Human Rights Defender special issue on women's economic and social rights

 

Editorial from the current issue of the Human Rights Defender:

Women are more likely to live in poverty than men and have less access to work and the economy. Only half of the world’s women are in the labour force compared to three quarters of the world’s men.[i] Much of women’s work is located in the informal sector and in part-time and precarious work and in unpaid domestic and care work. In almost all countries women work more than men, when taking account of this unpaid work, and accrue half as much income as men over their lifetimes. Women have less access to housing, land, resources and services and face greater barriers to education. While there has been an increase in girls’ education worldwide this has not translated into a reduction in the gender wage gap.[ii]

Persistent gender inequality based on social and cultural expectations explains some of these differences between women and men’s outcomes. Violence against women that is so prevalent in all countries of the world has a direct impact on women’s economic and social opportunities and experiences. Women’s lack of access to public and private decision-making also impacts on their access to the resources and benefits of the society. Certain groups of women are particularly vulnerable to poverty such as migrants and refugees, single mothers, women with disabilities, and women in minority communities.

Social and economic rights that offer to address poverty have special significance for women facing such disadvantages.[iii] But this means that social and economic rights cannot be understood as gender-neutral or they will fail to address the specific dimensions of women’s poverty.[iv] These rights need to be interpreted and developed with the needs of poor women in mind. This issue of the Human Rights Defender gives detailed attention to a range of social and economic rights that must be deepened and strengthened to support women.

We are privileged to have contributions by two United Nations experts on women’s social and economic rights. Frances Raday unpacks the findings of a report by the Expert Working Group on Discrimination against Women that focussed on women’s economic and social life in the context of economic crisis. Related to this, Virginia Bras Gomes looks at women’s experiences under recent government austerity measures and the requirements to ensure that such measures are consistent with human rights.

The diverse but related experiences of women and girls around the world are discussed in Faranaaz Veriava’s article on the legal rights of pregnant school students in South Africa while Susanne Schmeidl details the harsh realities facing displaced Afghan women following the conflict in that country. Nahed Odeh considers the legal and social standing of Palestinian women and the violations they face in everyday life.

Here at home, Alison Aggarwal analyses the state of women’s economic and social rights in Australia, some of the gaps in their realisation and what responses there might be to address these gaps. Our interview with Human Rights and Discrimination Commissioner, Helen Watchirs, provides insight into the successes and limits of the Human Rights Act for women in the Australian Capital Territory.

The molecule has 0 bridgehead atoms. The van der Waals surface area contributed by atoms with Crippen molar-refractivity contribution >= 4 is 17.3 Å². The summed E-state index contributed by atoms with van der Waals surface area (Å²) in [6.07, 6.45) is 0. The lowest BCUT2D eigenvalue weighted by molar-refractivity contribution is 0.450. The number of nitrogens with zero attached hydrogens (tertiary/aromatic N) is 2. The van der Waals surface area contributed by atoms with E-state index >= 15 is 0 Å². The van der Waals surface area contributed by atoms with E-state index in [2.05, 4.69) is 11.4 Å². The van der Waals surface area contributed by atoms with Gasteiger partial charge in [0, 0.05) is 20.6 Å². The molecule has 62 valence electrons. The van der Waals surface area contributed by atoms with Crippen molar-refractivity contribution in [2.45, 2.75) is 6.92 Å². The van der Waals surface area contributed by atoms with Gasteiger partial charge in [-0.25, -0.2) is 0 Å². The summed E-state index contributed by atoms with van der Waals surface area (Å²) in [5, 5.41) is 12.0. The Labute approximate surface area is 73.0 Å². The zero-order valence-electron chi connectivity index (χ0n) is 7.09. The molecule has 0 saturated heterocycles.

A number of articles provide a more global perspective on specific social and economic rights. Priti Darooka looks at the relationship between women and food security and how women’s empowerment is central to access and sustainability of food for all. Cristy Clark highlights the need for development of the right to water for women at the international and domestic levels. Lucie Lamarche and Dianne Otto both discuss women’s right to social security and the related right to social protection with Lamarche emphasising the particular challenges facing women migrant workers.

All of the articles in this issue demonstrate the pervasive and deeply embedded economic and social disadvantage suffered by women around the world. However these contributions also highlight the opportunity for change by ensuring that human rights focus on gender equality.[v] We hope this issue of the Human Rights Defender stimulates thought and discussion about ways of developing, advancing and realising women’s social and economic rights.

 

 

Beth Goldblatt is an Associate Professor in the Faculty of Law at the University of Technology Sydney and is a Visiting Fellow of the Australian Human Rights Centre. She is the Managing Editor for this edition of the Human Rights Defender.

Michaela Vaughan is the Student Editor for this edition of the Human Rights Defender.

 

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Photo  ©  Fernando Moleres 


[i] UN Women (2015) Progress of the World’s Women 2015-2016: Transforming Economies, Realizing Rights, UN Women, at 74.

[ii] Ibid, at 81.

[iii] See 'Montreal Principles on Women's Economic, Social and Cultural Rights' (2004) Human Rights Quarterly 26: 760.

[iv] Beth Goldblatt and Kirsty McLean (eds) Women’s Social and Economic Rights (2011) (Juta: Cape Town).

[v] For further discussion of this topic see: Sandra Fredman and Beth Goldblatt (2015) ‘Gender Equality and Human Rights’ produced for UN Women's flagship report Progress of the World's Women 2015-2016 and released as part of the UN Women discussion paper series: http://www.unwomen.org/~/media/headquarters/attachments/sections/library/publications/2015/goldblatt-fin.pdf